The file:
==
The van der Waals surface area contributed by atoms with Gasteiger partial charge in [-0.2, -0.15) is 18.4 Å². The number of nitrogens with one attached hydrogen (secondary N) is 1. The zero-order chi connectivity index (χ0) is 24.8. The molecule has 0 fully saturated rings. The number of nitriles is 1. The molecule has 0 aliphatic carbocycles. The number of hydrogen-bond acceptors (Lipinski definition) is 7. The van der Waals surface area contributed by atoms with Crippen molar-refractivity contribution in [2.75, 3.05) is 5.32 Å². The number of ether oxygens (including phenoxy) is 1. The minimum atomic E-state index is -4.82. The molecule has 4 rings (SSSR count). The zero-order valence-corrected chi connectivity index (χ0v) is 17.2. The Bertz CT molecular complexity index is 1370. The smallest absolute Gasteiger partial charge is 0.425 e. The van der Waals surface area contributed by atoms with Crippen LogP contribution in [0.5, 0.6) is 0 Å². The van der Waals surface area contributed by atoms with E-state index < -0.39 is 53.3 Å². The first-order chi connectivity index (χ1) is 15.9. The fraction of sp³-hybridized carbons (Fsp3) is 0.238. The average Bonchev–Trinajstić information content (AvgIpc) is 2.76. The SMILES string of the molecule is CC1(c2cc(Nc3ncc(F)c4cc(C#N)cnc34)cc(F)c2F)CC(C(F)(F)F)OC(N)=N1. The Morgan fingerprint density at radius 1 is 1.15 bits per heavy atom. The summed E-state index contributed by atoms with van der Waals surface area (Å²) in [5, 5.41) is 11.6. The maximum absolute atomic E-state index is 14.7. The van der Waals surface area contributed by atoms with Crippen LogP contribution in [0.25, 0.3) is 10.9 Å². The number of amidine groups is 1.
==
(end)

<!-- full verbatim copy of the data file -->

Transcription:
The van der Waals surface area contributed by atoms with Gasteiger partial charge in [-0.2, -0.15) is 18.4 Å². The number of nitrogens with one attached hydrogen (secondary N) is 1. The zero-order chi connectivity index (χ0) is 24.8. The molecule has 0 fully saturated rings. The number of nitriles is 1. The molecule has 0 aliphatic carbocycles. The number of hydrogen-bond acceptors (Lipinski definition) is 7. The van der Waals surface area contributed by atoms with Crippen molar-refractivity contribution in [2.75, 3.05) is 5.32 Å². The number of ether oxygens (including phenoxy) is 1. The minimum atomic E-state index is -4.82. The molecule has 4 rings (SSSR count). The zero-order valence-corrected chi connectivity index (χ0v) is 17.2. The Bertz CT molecular complexity index is 1370. The smallest absolute Gasteiger partial charge is 0.425 e. The van der Waals surface area contributed by atoms with Crippen LogP contribution in [0.5, 0.6) is 0 Å². The van der Waals surface area contributed by atoms with E-state index < -0.39 is 53.3 Å². The first-order chi connectivity index (χ1) is 15.9. The fraction of sp³-hybridized carbons (Fsp3) is 0.238. The average Bonchev–Trinajstić information content (AvgIpc) is 2.76. The SMILES string of the molecule is CC1(c2cc(Nc3ncc(F)c4cc(C#N)cnc34)cc(F)c2F)CC(C(F)(F)F)OC(N)=N1. The Morgan fingerprint density at radius 1 is 1.15 bits per heavy atom. The summed E-state index contributed by atoms with van der Waals surface area (Å²) in [5, 5.41) is 11.6. The maximum absolute atomic E-state index is 14.7. The van der Waals surface area contributed by atoms with Crippen LogP contribution in [0.25, 0.3) is 10.9 Å². The number of amidine groups is 1.